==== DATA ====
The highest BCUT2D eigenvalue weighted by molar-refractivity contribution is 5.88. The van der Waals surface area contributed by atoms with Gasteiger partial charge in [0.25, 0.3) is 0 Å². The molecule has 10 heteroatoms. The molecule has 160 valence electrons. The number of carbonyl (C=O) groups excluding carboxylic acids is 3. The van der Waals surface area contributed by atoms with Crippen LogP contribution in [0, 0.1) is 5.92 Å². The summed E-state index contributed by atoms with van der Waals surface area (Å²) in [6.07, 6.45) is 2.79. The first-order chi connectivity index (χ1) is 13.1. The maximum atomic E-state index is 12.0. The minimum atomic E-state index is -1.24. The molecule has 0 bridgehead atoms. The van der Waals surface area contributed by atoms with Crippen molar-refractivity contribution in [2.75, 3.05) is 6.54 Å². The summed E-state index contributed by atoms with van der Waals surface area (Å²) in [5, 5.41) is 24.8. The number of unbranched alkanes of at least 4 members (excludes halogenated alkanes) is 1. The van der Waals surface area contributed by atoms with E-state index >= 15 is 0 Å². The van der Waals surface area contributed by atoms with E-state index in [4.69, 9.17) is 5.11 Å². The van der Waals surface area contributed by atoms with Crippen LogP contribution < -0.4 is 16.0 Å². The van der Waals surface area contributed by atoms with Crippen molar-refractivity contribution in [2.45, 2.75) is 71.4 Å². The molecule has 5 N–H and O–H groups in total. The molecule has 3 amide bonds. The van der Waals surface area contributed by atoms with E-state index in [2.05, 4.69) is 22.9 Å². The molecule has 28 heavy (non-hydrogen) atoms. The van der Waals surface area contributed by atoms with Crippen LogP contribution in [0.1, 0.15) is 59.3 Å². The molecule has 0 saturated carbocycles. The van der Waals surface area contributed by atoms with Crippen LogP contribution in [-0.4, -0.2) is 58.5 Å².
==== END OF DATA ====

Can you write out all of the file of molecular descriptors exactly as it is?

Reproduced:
The highest BCUT2D eigenvalue weighted by molar-refractivity contribution is 5.88. The van der Waals surface area contributed by atoms with Gasteiger partial charge in [0.25, 0.3) is 0 Å². The molecule has 10 heteroatoms. The molecule has 160 valence electrons. The number of carbonyl (C=O) groups excluding carboxylic acids is 3. The van der Waals surface area contributed by atoms with Crippen LogP contribution in [0, 0.1) is 5.92 Å². The summed E-state index contributed by atoms with van der Waals surface area (Å²) in [6.07, 6.45) is 2.79. The first-order chi connectivity index (χ1) is 13.1. The maximum atomic E-state index is 12.0. The minimum atomic E-state index is -1.24. The molecule has 0 bridgehead atoms. The van der Waals surface area contributed by atoms with Crippen molar-refractivity contribution in [2.75, 3.05) is 6.54 Å². The summed E-state index contributed by atoms with van der Waals surface area (Å²) in [5, 5.41) is 24.8. The number of unbranched alkanes of at least 4 members (excludes halogenated alkanes) is 1. The van der Waals surface area contributed by atoms with E-state index >= 15 is 0 Å². The van der Waals surface area contributed by atoms with E-state index in [4.69, 9.17) is 5.11 Å². The van der Waals surface area contributed by atoms with Crippen LogP contribution < -0.4 is 16.0 Å². The van der Waals surface area contributed by atoms with Crippen molar-refractivity contribution in [2.45, 2.75) is 71.4 Å². The molecule has 5 N–H and O–H groups in total. The molecule has 3 amide bonds. The van der Waals surface area contributed by atoms with E-state index in [2.05, 4.69) is 22.9 Å². The molecule has 28 heavy (non-hydrogen) atoms. The van der Waals surface area contributed by atoms with Crippen LogP contribution in [0.1, 0.15) is 59.3 Å². The molecule has 0 saturated carbocycles. The van der Waals surface area contributed by atoms with Crippen LogP contribution in [-0.4, -0.2) is 58.5 Å².